The Indianapolis Star from Indianapolis, Indiana on May 30, 1957 · Page 32
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The Indianapolis Star from Indianapolis, Indiana · Page 32

Indianapolis, Indiana
Issue Date:
Thursday, May 30, 1957
Page 32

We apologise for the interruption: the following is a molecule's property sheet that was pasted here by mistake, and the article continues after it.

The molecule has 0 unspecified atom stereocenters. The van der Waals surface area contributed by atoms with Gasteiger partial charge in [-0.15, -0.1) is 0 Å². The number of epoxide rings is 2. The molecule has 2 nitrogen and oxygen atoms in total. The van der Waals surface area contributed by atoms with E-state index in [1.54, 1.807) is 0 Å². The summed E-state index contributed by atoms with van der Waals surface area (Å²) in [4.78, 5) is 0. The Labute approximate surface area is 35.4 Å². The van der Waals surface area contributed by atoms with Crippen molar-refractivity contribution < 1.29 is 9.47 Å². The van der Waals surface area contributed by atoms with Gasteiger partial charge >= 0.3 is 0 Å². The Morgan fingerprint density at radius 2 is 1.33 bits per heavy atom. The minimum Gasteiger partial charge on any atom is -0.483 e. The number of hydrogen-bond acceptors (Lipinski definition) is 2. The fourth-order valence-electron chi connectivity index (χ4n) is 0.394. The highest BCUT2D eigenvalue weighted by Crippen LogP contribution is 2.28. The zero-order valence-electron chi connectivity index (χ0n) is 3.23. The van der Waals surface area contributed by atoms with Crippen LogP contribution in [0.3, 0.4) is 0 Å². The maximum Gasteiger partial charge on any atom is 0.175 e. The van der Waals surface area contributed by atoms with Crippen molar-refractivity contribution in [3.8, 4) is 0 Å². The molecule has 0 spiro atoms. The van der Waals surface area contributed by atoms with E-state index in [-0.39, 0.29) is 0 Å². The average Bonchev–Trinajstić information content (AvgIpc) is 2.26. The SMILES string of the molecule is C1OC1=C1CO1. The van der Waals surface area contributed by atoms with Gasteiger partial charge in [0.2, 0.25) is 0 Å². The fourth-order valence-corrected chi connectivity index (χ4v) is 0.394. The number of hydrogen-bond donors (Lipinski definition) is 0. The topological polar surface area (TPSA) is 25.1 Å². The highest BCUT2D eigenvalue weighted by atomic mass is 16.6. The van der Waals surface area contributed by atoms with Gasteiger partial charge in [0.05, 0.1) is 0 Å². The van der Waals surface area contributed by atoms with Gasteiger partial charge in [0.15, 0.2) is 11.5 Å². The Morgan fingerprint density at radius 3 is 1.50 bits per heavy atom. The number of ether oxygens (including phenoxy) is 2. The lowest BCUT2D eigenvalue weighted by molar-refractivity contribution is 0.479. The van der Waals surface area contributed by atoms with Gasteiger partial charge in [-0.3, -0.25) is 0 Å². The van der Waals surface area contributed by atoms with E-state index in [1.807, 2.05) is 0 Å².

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PAGE 6 SPEEDWAY FANS They Keep . . . f mr-m f - t . , Jf - I VSiJV ; - -' (Jvn Since 1911, steel parades of autos have lined all routes leading to the Indianapolis Motor Speedway on race day. Styles change but the ardor of fans does not. Picture at left shows fans arriving in grounds for the 5 Radio By CHARLES BROCKMAN WIRE Sports Director It is hard to imagine a subject so detailed and complex that a dozen broadcasters can talk about it for four hours and not have time to tell the whole story. That is the challenge that the Indianapolis 500-Mile Race presents to the members of the .Indianapolis Motor Speedway Network. For the fifth straight year, ' five Indianapolis radio stations pool their resources to broadcast the race coast-to-coast. From start to finish, from the pace lap to the ceremonies in Victory Lane, racing fans all over the nation and the world will hear the story of the 41st Annual International Sweepstakes, the 500 Mile Race. IT TAKES A YEAR of planning to race a car at Indianapolis, a year of work to stage the race and the same year to prepare for the MY VACATION SPECIAL , ffi SAVE It UP II si72 7 ( -r HflSH .ACafiflSSiiDOR tf-tO rZrn WITH A,Rl,NER RECUNING SEATS' mH TRAVEL BEDS, 255 H.P.I HERE'S PROOF YOU SAVE WITH NASH! Competitive Car Prices ore Up as much as Nash Prices for 1957 ore Down as much as YOU SAVE UP TO... $672.97 WORID'5 flNEST TRAVEL CA INDIANAPOLIS INDIANAPOLIS NASH, INC. 342 E. Market St., ME 2-8521 FRANKFORT POSEY & RICHARDS MOTORS 351 N. Columbia St, FRankfort 6862 ''' ' v f & . Stations world's most ambitious broadcast. vvuuc iaiia at iuc uai.iv have been witnessing prog-ess in automobile engineering, fans at home will enjoy the results of progress in the technique of reporting the show. Additions have been made each year to the program and this year is no exception. Three new , remote points have been established,, making a total of 11. In other words, it will be possible for the listener to be in 11 places at once. t The entire broadcast revolves around the central control point located in the newly - constructed Control Tower, which replaces the traditional, though weather-beaten, Pagoda. FACILITIES that would rival those of most studios are set up in the control center to enable the producer to call for hundreds of switches throughout the day. From the T i ru : T , Ai. il. t T. $390.47 $282.5Q ANDERSON MUNSON SALES. INC. 815 Jackson St., ATlas 8-8816 On Coming . . . am sw fe-Ji!f JSP fcjss-'i' I iitfuniftiimiii.iii in'iif mi.J 1923 "500." Picture at right, looking west on 16th Streetfrom the Big Four overpass, shows the contem- porary generation motoring to the track. Broadcast '500' control point, the running of the race is reported, includ-ing the standings by 10-lap periods, cars out of the race, duels between cars and general color. Personnel in the Control Tower include announcers Sid Collins of WIBC and this reporter, Producer Bill Dean, and a team of engineers. To report on pit stops and supply information concerning strategy, Luke Walton, Greg Smith of WXLW and Gordon Graham of WIBC will be located along the expanded pit section. Five announcers, Jim Mc-Intyre of WISH, Bernie Herman of WIRE, Jim Shel-ton of WIBC, Bob Rhodes of WFBM and Bill Frosch of WISH, will be spotted around the course, on the four turns and the back-stretch, to describe the track action. Supplying his professional knowledge from the garage area, will be the 1941 Co-winner Floyd Davis, who for Have a king-size vacation in the biggest of the big V-8 cars and save money, too! Enjoy the biggest room in any car ... the biggest bonus of luxury travel features . . . the newest thrill in V-8 power. Get it all in this big Nash for less than you pay for a smaller car! EXCELLENT RESALE VALUE! Latest official figures show the big Nash Ambassador retains more of ita original cost than 5 of the 10 low and medium priced cars. Be sure to get our proposition. We can save you plenty probably enough to pay for your whole family's vacation. Don't buy any car until you hear our Vacation Special offer. Aatarfcoft Maton Mmm ' NEW CASTLE CASTLE MOTOR CO. -2612 B&ad St., Newcastle 339 BLOOMINGTON NOBLE KING MOTORS SALES 204 South College St, Bloomington 6353 THE INDIANAPOLIS STAR- r r- - - ... ,v ... 1 .. ....! V.-K ( the last several years has had a racing program on WXLW. This group of broadcasters can within seconds, pick up news from any section of the track. THE LEADER of the race will tour the 2l3 mile oval in slightly over one minute and in the same time, six different announcers from six different locations will be calling positions. The listener will be whisked electronically around the speedway at 140 miles an hour. The network this year will consist of more than 300 stations in 46 states plus the District of Columbia. 'Arrangements for the broadcast are handled by Gil Bejry of WIBC. While the old cliche says, "All eyes turn to Indianapolis, the capital of speed, on May 30," perhaps it would be more accurate to say, "All ears turn to Indianapolis." Morm Far Amwkwu Pre-Race Festival Fulfills By RUTH ELLEN BANTA Sea-horses, rocking horses, bands and beauties , paraded through cheering crowds in downtown Indianapolis yesterday to fulfill a longtime dream a dream of a gala pre-race festival for spectators and host Indianapolis racegoers. Rivaling the color of Rose Bowl, Kentucky Derby and Cherry Blossom parades, two hours' or four miles' worth of over 2,000 paraders wound through downtown streets. Governor Harold W. Hand-ley and Mayor Phillip L, Bayt led the colorful procession of 24 floats decorated with more than 1,296 artificial flowers, 29 bands and choruses, color guards, drill teams and vehicles of all ages and descriptions. OVERHEAD, AIR FORCE and National Guard planes buzzed the paraders. A carillon concert from the Scottish Rite Cathedral and band concerts at University Park and the War Memorial Plaza set a pre - parade march tempo for the audiende. Paced by Indiana and Purdue university bands and bands of high schools and fraternal organizations (including bagpipe and Arabian bands) the parade was highlighted by the floats. The longest 80-foot float carried the Indiana Republican Committee and the singing "Indiana Belles." Others were a Cinderella float, palm scenes, girls in rompers on plaid and striped rocking horses, a sea scene with sea horses, the winged horse Pegasus, rocket planes, satellites. THE ENTRY from the Indianapolis Park Board was covered with flowers grown in Park Department greenhouses. The Construction League float carried models of office building, home, church and school. The theme of today's racing classic was echoed through the parade. Dressed in racing garb 21 youngsters "drove" miniature race cars in a Junior Chamber of Commerce-sponsored parade feature. "Real" race drivers of today and yesterday rode in open cars at the head of the parade along with Cyd Charisse, movie star who will kiss today's race winner, and Anton Hulman, Jr., Speedway president. Horse and buggy to futur-amic travel modes paraded You'll take tL.... ...... r.i mn.i.1111 --,.,m...-i n i- - - - I ' THE OLD SUNNY BROOK CO, LOUISVILLE, KY, DISTRIBUTED BY NATIONAL DISTILLERS PRODUCTS CO.. KENTUCKY STRAIGHT BOURBON WHISKEY. 8S PROOr" Two Indianapolis beauties lend their charms lo one of the colorful floats in the gala "500 Festival" Parade. It's easy together to show the progress of transportation. Horse-drawn carriages and phaetons followed ; "dream" cars of the future including a gold Cadillac, a 1965 Mercury "turnpike cruiser," and a futurized Buick "Skylark." Mrs. Augie Duesenberg was passenger-of-honor in the 1931 Duesenberg car driven in the antique car section of the parade. SHIMMYING and shaking comedy cars of American Legionnaires , hopped and-snorted and wiggled as a caterpillar and "Leaping Lena" in the parade. Jalopy-riding "Feudin' Martin County Boys" also chugged along popping off double-barreled guns and sporting chin whiskers. The second largest American flag in the world measuring 60 by 40 feet was paraded, held by 40 reserve Army officers. One of the first halts on the 2.2 mile parade route was the Soldiers and Sailors Monument where the mayor and governor presented wreaths in honor of the war dead to representatives of the Gold Star Mothers. During the presentation, taps were 'sounded from the top and base of the monument and a firing squad sent up a salute. After the parade, festival- fTlFFTR 1 ll enjoy it more if you a cheerful On the holiday, whether you're going fishing, picnicking or just plain sitting around, the living is easy when Sunny Brook's there. It's got the cheerful, delicious taste and fine Kentucky quality everyone really enjoys ! KENTUCKY STRAIGHT BOURBON o celebrators changed from a march to dance tempo on the 'Circle. Top callers and square ' dance clubs from throughout the state whirled around the Monument Circle. Others danced to two orchestras in rolnd dances. At the Indiana Roof Woody Herman and his orchestra accompanied dancers at the 500 Invitational Ball. PROCEEDS from this year's "pioneer" 500 festival will be used for the 198 celebration. Behind the first step of this year's festivities were years of promotional work by Indianapolis citizens who thought the city should put its best foot forward to entertain race-goers. Sam J. Freeman, president of the L. Strauss and Company and president of the "500" Festival Associates Inc., directed plans for this year's celebration. Assisting him were Howard S. (Howdy) Wilcox, public relations and personnel director of The Indianapolis Star and The Indianapolis News, vice-presi-dent; Murray H. Morris, manager of the Merchants Association, secretary, and William H. Book, executive vice-president of the Indianapolis Chamber of Commerce, treasurer. OTHER EXECUTIVE committee members were J. EMI 1 bourbon along! -T1TURSDAY, MAY 30, 1957 Dream in f?H yJj ' &x .f to see why the shiny giant fish ts blowing his trumpet at Charlotte Offenbacker (left) and Barbara Hyde. Worth Baker of the Murat Shrine, Joseph J. Cripe of the Indianapolis Convention and Visitors Bureau, W. Bryan Karr of the Claypool Hotel, Wallace O. Lee of the Indianapolis Power & Light Company; Joseph L, Quinn Jr. of the Indianapolis Motor Speedway, Richard H. Stackhouse of the A. V. Stackhouse Company Inc. and Marc J. Wolf of the Marc Wolf Theatre Enterprises. Lt. Gen. William H. Arnold, Fifth Army com mander, was honorary parade marshal. Float sponsors were the Indianapolis Park Department, Allison Division of General Motors Corp., Carleton Transfer Charga - Plate Association, Construction League, Hoo-sier Motor Club, Indiana Hotel Association, Indiana National Guard, State Fair Board, Indiana Auto Trade A s s o ciation, Indianapolis Milk Foundation, Indianapolis Power & Light Company, Key West Shrimp House, Moose Lodge, Merchants Association, Purdue University Glee Club, Indianapolis radio stations, Red Cab, Shrine, Indianapolis Motor Speedway, Theatre Association of Indianapolis, Republican Central Committee, Democratic State Committee and Ell Lilly and Company. ,OD,owi,,S; tit T.